win catapulted Coons from an underdog against Castle to a favorite to capture the seat. A CNN/Time poll released Wednesday shows Coons leading O’Donnell 55 percent to 39 percent among likely voters in Delaware. “When you work hard, you make your own luck,” said Coons, who became the Democratic standard bearer after Biden’s son, Delaware Attorney General Beau Biden, shocked party leaders by deciding not to run. Coons said his parents, active volunteers in their community and church, instilled in him the importance of giving back. But he said he thought in his early years that his public service likely would be in church and nonprofit work, not politics. Still, Coons worked on Reagan’s presidential campaign in 1980 and spent a summer during college working for Republican Sen. Bill Roth of Delaware. Coons, who received degrees in political science and chemistry at Amherst, said his outlook changed after spending part of his junior year in Kenya, where he saw widespread

poverty and said he struggled to defend the Reagan administration’s policy of constructive engagement with the apartheid government in South Africa. “Both of those challenged my sense of our obligation to do more, to be engaged with the world positively,” he said. Coons described the impact of his Kenya experience in an opinion piece for his college newspaper entitled, “Chris Coons: The Making of a Bearded Marxist.” He wrote of studying under “a bright and eloquent Marxist professor,” and realizing that “my own favorite beliefs in the miracles of free enterprise and the boundless opportunities to be had in America might be largely untrue.” O’Donnell told Fox News this week that Coons “made some very anti-American statements, apologizing for America and calling himself a ‘bearded Marxist.’” Coons has played down the issue, saying the article title referred to ribbing from his college buddies about his change in political views. He never described himself as a Marxist in the article, nor did he apologize for America.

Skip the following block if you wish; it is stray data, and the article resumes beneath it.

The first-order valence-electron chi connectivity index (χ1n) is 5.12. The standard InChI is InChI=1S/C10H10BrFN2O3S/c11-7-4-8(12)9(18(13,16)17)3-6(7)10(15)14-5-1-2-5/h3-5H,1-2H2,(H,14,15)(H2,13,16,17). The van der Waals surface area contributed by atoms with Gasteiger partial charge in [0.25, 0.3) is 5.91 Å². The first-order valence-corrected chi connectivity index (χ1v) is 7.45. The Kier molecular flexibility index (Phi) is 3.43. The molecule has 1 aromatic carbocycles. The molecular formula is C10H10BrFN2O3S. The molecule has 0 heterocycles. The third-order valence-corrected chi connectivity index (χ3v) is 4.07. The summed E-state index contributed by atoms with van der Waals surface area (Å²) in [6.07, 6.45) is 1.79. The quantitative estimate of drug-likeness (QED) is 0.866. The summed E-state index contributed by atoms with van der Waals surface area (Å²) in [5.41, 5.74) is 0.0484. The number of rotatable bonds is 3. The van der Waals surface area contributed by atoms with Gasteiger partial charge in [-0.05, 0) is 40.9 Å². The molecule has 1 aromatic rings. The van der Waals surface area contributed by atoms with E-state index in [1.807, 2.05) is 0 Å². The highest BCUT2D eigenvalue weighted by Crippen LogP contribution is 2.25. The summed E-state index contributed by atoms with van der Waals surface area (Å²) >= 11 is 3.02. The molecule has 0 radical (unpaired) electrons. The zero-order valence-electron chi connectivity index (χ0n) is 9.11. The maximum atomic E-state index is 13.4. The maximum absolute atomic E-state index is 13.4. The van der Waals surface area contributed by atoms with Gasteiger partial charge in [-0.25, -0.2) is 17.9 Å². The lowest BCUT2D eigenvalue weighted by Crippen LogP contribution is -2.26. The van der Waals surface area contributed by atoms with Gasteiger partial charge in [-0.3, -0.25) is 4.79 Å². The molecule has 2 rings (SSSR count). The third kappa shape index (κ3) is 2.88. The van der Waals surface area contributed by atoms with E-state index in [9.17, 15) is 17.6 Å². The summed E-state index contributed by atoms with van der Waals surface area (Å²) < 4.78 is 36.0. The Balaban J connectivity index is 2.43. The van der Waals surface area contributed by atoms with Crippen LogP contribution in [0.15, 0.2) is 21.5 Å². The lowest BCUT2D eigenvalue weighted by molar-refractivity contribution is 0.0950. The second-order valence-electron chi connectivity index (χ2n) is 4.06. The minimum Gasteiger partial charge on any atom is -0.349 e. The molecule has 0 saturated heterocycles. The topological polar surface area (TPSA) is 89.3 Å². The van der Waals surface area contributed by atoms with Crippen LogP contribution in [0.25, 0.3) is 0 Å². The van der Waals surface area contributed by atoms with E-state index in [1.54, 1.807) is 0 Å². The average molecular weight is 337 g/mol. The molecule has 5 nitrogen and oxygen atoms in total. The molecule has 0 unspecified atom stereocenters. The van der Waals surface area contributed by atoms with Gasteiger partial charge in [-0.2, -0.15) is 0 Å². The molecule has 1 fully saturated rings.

4

OPINION

FRIday SEPTEMBER 24, 2010

CONTACT US 304-293-5092 ext. 3 | DAperspectives@mail.wvu.edu

University, city must forge close relationship Morgantown has once again been named to a top-10 list. Forbes’ Best Places For Business and Careers ranked Morgantown as No. 10 in a list of 184 small towns. The ranking was based on a dozen factors: costs, job growth, income growth, educational attainment, projected economic growth, crime, cultural and recreational opportunities, migration trends, subprime mortgages and, of course, the presence of highly ranked colleges in the area. “Certainly, the students play a big role in this economy,”

said Morgantown Chamber of Commerce President and Chief Executive Officer Ken Busz. “They not only provide a workforce for the companies that exist here, but they also contribute brainpower. Students are starting businesses on their own, on the side. They’re involved with internships and so forth, so they are very beneficial to companies that exist here.” It comes as no surprise that West Virginia University helps contribute to the success in the Morgantown area. That relationship must be maintained